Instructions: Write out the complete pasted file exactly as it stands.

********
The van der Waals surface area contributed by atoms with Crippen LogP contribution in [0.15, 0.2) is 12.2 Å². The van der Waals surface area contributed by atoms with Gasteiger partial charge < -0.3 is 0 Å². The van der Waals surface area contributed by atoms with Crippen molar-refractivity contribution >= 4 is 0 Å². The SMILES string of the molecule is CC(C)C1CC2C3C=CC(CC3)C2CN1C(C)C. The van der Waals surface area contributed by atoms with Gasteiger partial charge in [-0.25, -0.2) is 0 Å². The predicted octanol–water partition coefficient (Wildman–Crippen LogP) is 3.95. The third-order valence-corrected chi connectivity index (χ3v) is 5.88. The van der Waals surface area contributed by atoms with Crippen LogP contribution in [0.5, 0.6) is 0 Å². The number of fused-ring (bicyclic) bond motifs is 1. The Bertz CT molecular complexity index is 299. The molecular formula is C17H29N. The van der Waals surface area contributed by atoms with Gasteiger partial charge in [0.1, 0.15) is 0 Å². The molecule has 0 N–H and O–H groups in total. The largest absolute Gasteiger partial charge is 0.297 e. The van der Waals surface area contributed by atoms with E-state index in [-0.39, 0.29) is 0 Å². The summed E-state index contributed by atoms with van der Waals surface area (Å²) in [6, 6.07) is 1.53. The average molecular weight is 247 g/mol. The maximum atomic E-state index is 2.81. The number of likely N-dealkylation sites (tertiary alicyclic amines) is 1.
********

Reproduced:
The van der Waals surface area contributed by atoms with Crippen LogP contribution in [0.15, 0.2) is 12.2 Å². The van der Waals surface area contributed by atoms with Gasteiger partial charge < -0.3 is 0 Å². The van der Waals surface area contributed by atoms with Crippen molar-refractivity contribution >= 4 is 0 Å². The SMILES string of the molecule is CC(C)C1CC2C3C=CC(CC3)C2CN1C(C)C. The van der Waals surface area contributed by atoms with Gasteiger partial charge in [-0.25, -0.2) is 0 Å². The predicted octanol–water partition coefficient (Wildman–Crippen LogP) is 3.95. The third-order valence-corrected chi connectivity index (χ3v) is 5.88. The van der Waals surface area contributed by atoms with Crippen LogP contribution in [0.5, 0.6) is 0 Å². The number of fused-ring (bicyclic) bond motifs is 1. The Bertz CT molecular complexity index is 299. The molecular formula is C17H29N. The van der Waals surface area contributed by atoms with Gasteiger partial charge in [0.1, 0.15) is 0 Å². The molecule has 0 N–H and O–H groups in total. The largest absolute Gasteiger partial charge is 0.297 e. The van der Waals surface area contributed by atoms with E-state index in [-0.39, 0.29) is 0 Å². The summed E-state index contributed by atoms with van der Waals surface area (Å²) in [6, 6.07) is 1.53. The average molecular weight is 247 g/mol. The maximum atomic E-state index is 2.81. The number of likely N-dealkylation sites (tertiary alicyclic amines) is 1.